The pneumatic fracturing and dry media injection methods and apparatus of the present invention provide many advantages over such prior art processes as hydraulic fracturing, which, as the name implies, is a fundamentally liquid system. It uses water, slurry, or other liquid agents to create the fractures and carry the granular media into the fracture network. Hydraulic fracturing uses large amounts of liquid to create the fractures, transport the media, and flush out the polymer carriers. These liquids can remobilize the contaminants in the soil formation, however. Pneumatic fracturing not only avoids these problems, but offers such advantages as the promotion of microbial growth, thus enhancing bioremediation. Another significant advantage relates to the considerable difference between the flow viscosity of air or other gas compared to that of hydraulic injection fluids. Because the flow viscosity of air is much lower, the pneumatic injection and dry media transport aspects of the present invention can be carried out at much higher flow rates than are possible with hydraulic methods, thus greatly increasing the overall productivity and efficiency of the method of the present invention over such prior art methods. Yet another important advantage of the method of the present invention results from its ability to focus treatment on discrete zones within a much larger geologic formation. Thus, it is possible to treat a contaminated zone with virtually surgical precision in directing dry media compositions thereto which are to be used in its remediation. The methods of the present invention can also be applied to soil formations on which buildings have been erected or in which utility lines have been buried, with only the most minimal disruption of the sites involved.

For example, a method within the scope of the present invention is one for reducing or eliminating non-naturally occurring, subsurface, liquid or solid contaminants from one or more soil formations by establishing an in sine bioremediation cell therein to degrade said contaminants. This method follows the general procedures described above for other methods, but employs as the dry media, nutrient material which will enhance the growth and activity of microorganisms present in the contaminated soil formation, which are capable of eliminating or reducing the contaminants by degrading or transforming them. These nutrient materials may comprise inocula, agents to generate the desired pH, buffers to maintain said pH, and nutritive substances, especially those with a time release coating which can often be fragile, especially under harsh injection conditions. It is also necessary that the gas which is injected continuously be one which is oxygen-containing, e.g., compressed air or oxygen, where the microorganism whose growth and activity are being promoted is an aerobic microorganism. Where the microorganism is anaerobic, on the other hand, a non-oxygen containing gas, e.g., nitrogen, must be used.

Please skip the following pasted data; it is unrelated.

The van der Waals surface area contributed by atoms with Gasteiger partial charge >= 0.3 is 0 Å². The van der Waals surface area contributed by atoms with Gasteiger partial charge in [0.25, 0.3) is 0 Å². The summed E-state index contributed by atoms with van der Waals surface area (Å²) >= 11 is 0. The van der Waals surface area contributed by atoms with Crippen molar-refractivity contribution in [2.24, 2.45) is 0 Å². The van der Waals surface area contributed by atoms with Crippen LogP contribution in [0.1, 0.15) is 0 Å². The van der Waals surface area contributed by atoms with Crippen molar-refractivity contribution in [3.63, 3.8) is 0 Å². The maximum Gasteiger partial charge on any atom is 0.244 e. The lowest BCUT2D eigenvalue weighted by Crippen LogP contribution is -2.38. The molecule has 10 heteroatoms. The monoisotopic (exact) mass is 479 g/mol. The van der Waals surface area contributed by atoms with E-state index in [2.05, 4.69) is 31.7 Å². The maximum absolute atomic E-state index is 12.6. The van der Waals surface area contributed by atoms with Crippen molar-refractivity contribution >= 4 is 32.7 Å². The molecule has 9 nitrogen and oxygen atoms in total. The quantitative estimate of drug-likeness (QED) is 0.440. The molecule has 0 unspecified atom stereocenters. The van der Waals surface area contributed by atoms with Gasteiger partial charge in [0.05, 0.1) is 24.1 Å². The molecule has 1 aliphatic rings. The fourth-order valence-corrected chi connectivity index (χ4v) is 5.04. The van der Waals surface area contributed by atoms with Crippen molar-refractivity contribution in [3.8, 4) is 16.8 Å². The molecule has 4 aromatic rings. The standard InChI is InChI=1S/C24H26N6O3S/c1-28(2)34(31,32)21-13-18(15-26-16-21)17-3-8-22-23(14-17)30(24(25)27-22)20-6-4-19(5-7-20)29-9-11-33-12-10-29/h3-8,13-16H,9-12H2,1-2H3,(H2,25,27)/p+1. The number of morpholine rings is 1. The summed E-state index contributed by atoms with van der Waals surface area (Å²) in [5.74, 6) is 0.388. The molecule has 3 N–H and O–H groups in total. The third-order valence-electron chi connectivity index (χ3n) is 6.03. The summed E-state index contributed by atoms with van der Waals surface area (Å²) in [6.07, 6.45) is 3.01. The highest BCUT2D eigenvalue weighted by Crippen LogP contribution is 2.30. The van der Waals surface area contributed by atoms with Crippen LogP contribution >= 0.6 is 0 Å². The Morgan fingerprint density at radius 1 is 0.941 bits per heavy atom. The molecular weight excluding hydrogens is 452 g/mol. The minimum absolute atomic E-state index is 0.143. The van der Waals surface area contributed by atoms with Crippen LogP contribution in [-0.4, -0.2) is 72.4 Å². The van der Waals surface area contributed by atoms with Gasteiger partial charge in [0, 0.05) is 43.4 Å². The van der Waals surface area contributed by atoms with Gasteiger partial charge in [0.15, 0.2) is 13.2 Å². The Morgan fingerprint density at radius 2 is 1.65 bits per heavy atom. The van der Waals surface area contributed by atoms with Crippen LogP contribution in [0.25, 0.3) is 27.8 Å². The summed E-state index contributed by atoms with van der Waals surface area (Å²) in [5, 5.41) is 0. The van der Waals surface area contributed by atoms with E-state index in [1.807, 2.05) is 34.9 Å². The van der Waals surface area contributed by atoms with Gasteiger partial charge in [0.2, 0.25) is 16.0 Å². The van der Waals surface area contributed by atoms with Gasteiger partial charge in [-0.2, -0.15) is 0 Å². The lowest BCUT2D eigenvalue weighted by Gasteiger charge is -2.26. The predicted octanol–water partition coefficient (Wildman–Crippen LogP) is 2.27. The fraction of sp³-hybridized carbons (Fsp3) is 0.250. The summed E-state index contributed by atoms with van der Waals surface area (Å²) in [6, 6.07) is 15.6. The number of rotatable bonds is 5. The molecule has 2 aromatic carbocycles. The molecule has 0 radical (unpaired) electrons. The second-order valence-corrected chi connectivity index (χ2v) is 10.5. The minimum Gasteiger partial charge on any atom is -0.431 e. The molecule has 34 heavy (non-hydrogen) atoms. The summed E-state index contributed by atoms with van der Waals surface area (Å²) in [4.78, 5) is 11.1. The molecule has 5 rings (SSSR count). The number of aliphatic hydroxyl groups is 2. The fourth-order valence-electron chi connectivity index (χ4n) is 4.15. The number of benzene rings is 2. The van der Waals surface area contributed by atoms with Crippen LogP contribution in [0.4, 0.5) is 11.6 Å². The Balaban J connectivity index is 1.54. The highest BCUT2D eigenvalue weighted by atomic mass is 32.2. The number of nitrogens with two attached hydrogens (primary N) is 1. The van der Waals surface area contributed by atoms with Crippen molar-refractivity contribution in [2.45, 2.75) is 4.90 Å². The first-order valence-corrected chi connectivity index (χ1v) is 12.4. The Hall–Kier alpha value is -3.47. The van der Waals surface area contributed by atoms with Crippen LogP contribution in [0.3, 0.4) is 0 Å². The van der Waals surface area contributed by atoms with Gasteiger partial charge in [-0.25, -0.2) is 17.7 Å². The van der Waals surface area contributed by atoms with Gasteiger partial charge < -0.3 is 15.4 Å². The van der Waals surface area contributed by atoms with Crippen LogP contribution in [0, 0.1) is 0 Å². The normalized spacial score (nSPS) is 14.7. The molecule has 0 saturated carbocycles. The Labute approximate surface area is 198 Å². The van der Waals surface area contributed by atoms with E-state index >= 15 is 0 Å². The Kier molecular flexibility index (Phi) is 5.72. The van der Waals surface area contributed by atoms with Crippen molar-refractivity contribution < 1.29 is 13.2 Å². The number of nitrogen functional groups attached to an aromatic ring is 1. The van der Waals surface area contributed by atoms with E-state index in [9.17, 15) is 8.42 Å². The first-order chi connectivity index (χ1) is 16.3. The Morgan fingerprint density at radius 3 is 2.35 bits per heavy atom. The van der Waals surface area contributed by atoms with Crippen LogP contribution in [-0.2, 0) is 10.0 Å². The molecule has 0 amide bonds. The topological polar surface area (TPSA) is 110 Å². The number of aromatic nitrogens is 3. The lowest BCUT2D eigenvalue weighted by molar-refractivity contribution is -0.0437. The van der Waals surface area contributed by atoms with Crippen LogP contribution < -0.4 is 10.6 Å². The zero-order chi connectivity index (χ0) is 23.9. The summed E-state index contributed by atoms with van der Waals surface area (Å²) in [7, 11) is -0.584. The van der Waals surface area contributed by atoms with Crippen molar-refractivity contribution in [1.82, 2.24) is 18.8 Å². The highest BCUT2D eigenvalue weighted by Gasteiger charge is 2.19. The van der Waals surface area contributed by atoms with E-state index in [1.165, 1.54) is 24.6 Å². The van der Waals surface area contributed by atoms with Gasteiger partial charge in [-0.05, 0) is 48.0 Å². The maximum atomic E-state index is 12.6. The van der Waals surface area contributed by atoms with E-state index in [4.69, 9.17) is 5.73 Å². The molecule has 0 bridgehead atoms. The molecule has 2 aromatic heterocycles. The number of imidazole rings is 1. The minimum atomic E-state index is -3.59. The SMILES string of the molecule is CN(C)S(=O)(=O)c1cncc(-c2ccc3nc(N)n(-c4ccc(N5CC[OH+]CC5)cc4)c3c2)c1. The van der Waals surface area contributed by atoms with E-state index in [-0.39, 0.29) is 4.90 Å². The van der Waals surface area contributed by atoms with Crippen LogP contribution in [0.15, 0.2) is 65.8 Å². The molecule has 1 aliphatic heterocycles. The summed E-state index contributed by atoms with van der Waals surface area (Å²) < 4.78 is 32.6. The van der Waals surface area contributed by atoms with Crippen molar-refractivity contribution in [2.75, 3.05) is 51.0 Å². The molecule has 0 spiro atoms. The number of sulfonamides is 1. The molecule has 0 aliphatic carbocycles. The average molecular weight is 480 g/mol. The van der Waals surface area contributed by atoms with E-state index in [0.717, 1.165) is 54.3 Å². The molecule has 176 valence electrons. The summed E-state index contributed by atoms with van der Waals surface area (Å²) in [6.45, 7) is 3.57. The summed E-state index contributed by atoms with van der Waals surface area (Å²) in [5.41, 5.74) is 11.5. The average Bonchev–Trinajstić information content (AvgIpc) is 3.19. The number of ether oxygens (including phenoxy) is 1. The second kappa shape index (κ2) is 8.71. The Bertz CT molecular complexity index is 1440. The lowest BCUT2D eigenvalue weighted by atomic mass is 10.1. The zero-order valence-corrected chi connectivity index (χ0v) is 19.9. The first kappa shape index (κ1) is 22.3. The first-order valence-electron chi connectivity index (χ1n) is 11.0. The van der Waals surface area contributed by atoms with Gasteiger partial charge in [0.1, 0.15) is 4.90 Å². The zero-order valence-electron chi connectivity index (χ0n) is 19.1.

Another application utility for the methods of the present invention is one for reducing or eliminating non-naturally occurring, subsurface, liquid or solid contaminants from one or more soil formations by introducing therein chemical agents which reduce, oxidize, neutralize, cleave, decompose, chelate, complex, catalytically transform, or otherwise entering into chemical reactions with said contaminants whereby the qualities which make them undesirable contaminants are permanently altered. This method follows the general procedures described above for other methods, but employs as the dry media, a reactive chemical agent of some type. The specific chemical agent selected will be determined to a large extent by the composition of the contaminant present in the soil formation.